6 November: Abraham Lincoln of Illinois is elected as the sixteenth president of the United States, the first Republican to hold the office.
20 December: South Carolina is the first state to secede from the Union.
9 January: Mississippi secedes from the Union.
10 January: Florida secedes.
11 January: Alabama secedes.
19 January: Georgia secedes.
26 January: Louisiana secedes.
1 February: Texas secedes.
4 February: In Montgomery, Alabama, seceded states hold a convention to form a provisional government and adopt a constitution that protects slavery.
9 February: Former US senator from Mississippi, Jefferson Finis Davis (pictured), is named provisional president of the Confederate States of America, with Alexander Stephens of Georgia as his vice-president.
13 February: Edwin M. Stanton replaces Simon Cameron as secretary of war and becomes Lincoln’s spymaster.
18 February: Davis and Stephens are inaugurated.
4 March: Abraham Lincoln is sworn in as president and declares secession illegal.
13 April: Major Robert Anderson, commanding Union forces at Fort Sumter in Charles Harbor, South Carolina, surrenders to Confederate forces led by General P.G.T. Beauregard.
17 April: Virginia secedes.
6 May: As the Confederate States of America declares a state of war, Arkansas secedes from the Union, and General Lee tenders his resignation from the Union army after a distinguished career of thirty-two years, citing that he cannot raise his hand against his state and family.
20 May: North Carolina secedes.
8 June: Tennessee secedes.
11 June: West Virginia secedes from the State of Virginia due to predominate Union sympathies in that part of the state.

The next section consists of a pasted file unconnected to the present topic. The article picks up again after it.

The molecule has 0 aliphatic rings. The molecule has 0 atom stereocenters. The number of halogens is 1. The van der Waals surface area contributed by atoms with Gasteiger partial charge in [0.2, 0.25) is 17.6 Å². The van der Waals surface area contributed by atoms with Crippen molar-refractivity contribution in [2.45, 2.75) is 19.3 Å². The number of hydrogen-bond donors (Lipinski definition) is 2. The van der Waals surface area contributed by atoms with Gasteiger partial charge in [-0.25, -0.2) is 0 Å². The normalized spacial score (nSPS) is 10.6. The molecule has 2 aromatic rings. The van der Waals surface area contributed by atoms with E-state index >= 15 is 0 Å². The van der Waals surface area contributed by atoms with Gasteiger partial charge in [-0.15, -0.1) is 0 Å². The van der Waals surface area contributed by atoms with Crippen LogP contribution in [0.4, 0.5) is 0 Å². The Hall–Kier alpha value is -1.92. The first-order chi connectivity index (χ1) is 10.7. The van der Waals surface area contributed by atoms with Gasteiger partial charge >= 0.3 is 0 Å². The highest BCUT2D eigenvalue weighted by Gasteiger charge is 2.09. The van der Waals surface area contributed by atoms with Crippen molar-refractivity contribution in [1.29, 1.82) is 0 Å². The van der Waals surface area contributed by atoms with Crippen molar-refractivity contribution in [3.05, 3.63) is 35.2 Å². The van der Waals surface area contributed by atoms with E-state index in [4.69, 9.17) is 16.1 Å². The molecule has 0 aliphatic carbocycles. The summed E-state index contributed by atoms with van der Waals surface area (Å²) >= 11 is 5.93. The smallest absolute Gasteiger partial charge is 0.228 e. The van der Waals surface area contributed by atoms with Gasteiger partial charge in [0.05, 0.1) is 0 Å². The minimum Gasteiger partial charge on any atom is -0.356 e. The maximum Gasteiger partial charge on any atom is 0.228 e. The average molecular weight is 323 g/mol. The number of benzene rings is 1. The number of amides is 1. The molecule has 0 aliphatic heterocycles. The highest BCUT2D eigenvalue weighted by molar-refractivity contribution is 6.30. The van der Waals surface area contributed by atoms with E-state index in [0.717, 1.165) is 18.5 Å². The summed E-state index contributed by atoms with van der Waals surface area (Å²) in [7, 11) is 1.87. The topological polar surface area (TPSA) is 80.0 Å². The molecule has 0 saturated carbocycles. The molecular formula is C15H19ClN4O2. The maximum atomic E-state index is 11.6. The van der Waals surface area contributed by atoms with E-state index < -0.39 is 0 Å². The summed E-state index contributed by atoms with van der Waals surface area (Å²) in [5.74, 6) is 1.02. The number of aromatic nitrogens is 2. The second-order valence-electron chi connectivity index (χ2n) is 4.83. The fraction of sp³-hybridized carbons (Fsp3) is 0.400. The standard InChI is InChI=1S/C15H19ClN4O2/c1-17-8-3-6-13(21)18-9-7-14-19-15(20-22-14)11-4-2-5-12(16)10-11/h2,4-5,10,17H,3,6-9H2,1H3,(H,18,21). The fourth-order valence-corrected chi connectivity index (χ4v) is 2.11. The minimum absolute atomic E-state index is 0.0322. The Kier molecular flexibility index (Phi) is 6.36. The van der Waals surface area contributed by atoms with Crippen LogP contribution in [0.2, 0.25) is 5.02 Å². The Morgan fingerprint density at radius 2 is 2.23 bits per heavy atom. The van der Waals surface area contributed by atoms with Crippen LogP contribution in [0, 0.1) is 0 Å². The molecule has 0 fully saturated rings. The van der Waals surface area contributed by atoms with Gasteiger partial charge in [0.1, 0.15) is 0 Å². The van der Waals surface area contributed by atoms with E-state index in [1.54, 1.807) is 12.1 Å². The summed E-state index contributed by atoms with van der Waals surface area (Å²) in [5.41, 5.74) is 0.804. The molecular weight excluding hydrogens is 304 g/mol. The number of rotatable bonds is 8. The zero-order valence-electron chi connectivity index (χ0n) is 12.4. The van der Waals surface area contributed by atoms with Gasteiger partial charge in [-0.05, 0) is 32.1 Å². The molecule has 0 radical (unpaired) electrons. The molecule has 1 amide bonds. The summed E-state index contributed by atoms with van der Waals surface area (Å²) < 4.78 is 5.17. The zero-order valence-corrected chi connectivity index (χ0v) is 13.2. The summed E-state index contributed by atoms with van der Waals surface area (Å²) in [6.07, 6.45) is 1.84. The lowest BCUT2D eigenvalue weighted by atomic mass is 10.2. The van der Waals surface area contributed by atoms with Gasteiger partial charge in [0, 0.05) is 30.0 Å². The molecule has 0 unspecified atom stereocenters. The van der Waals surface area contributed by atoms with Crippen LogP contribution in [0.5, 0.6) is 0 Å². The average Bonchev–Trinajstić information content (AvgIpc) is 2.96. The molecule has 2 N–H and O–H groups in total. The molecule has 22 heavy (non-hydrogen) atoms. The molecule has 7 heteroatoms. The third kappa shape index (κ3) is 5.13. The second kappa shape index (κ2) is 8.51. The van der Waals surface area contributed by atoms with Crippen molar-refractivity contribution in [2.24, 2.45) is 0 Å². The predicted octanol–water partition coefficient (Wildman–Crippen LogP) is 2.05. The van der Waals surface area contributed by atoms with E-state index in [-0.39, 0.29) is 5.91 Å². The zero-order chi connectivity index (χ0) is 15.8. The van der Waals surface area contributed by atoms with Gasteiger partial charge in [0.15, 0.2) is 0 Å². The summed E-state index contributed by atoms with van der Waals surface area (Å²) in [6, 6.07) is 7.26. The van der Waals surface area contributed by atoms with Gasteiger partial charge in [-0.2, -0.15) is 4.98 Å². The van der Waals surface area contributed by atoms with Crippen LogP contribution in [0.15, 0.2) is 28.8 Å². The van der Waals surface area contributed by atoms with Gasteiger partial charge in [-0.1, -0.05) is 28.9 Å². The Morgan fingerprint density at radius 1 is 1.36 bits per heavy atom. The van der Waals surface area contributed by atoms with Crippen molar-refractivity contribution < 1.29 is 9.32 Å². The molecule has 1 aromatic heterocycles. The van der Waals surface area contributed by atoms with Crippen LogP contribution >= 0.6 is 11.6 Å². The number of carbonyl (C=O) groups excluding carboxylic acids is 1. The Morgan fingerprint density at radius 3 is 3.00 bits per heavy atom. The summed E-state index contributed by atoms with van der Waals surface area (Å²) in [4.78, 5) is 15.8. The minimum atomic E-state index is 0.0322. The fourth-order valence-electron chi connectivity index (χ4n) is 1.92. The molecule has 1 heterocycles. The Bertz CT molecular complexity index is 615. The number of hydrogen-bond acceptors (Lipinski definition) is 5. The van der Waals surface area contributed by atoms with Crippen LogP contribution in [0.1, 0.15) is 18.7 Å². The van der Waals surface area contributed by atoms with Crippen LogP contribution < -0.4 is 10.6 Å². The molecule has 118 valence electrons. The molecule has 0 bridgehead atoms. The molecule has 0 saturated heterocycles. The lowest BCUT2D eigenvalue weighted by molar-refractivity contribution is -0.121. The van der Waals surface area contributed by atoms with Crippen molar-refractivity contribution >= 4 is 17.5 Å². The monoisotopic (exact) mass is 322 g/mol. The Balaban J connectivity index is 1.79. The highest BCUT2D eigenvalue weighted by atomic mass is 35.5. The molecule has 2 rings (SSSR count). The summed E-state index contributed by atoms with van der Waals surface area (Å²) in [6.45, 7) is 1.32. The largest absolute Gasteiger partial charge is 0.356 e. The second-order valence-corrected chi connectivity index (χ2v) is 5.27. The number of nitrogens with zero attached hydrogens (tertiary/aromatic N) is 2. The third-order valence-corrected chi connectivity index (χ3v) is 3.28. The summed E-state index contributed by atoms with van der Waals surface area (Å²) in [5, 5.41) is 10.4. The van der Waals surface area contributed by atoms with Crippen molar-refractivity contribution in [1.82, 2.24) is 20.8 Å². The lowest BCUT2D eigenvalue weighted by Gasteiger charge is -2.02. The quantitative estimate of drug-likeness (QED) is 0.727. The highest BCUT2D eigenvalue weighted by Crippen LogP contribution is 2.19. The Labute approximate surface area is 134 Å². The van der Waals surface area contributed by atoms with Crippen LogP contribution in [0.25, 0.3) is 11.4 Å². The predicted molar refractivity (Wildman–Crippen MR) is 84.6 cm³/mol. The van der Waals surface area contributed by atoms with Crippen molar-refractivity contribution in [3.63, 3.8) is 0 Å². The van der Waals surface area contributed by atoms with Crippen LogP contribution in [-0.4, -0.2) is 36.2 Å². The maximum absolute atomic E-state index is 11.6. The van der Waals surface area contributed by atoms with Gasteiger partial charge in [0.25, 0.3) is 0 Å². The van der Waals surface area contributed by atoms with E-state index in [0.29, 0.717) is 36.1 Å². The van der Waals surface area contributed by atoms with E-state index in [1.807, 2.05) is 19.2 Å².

21 July: Union forces are defeated at the First Battle of Bull Run, also known as the First Manassas, the first major battle of the war.
31 October: Missouri votes to secede from the Union, but is prevented when Lincoln declares martial law and suspends the writ of habeas corpus.
1 November: George B McClellan replaces Winfield Scott as general-in-chief of the Union army after Scott resigns for reasons of health.
6 November: Davis becomes president of the Confederate States in a general election for a six-year term. He will be the first, last and only president of the Confederacy.
9 March: The USS Monitor and the CSS Virginia (formerly the USS Merrimac) engage in a five-hour battle at Hampton Roads that ends in a stalemate. It is the first battle between ironclad ships.
11 March: McClellan is relieved as commander-in-chief and is given command of the Army of the Potomac.
24 April: David Farragut and his fleet run the Confederate gauntlet of traps, torpedoes and fortifications at the mouth of the Mississippi River.
25 April: Federal forces take New Orleans, Louisiana, and control of the mouth of the Mississippi River and access to the mid-western states by water.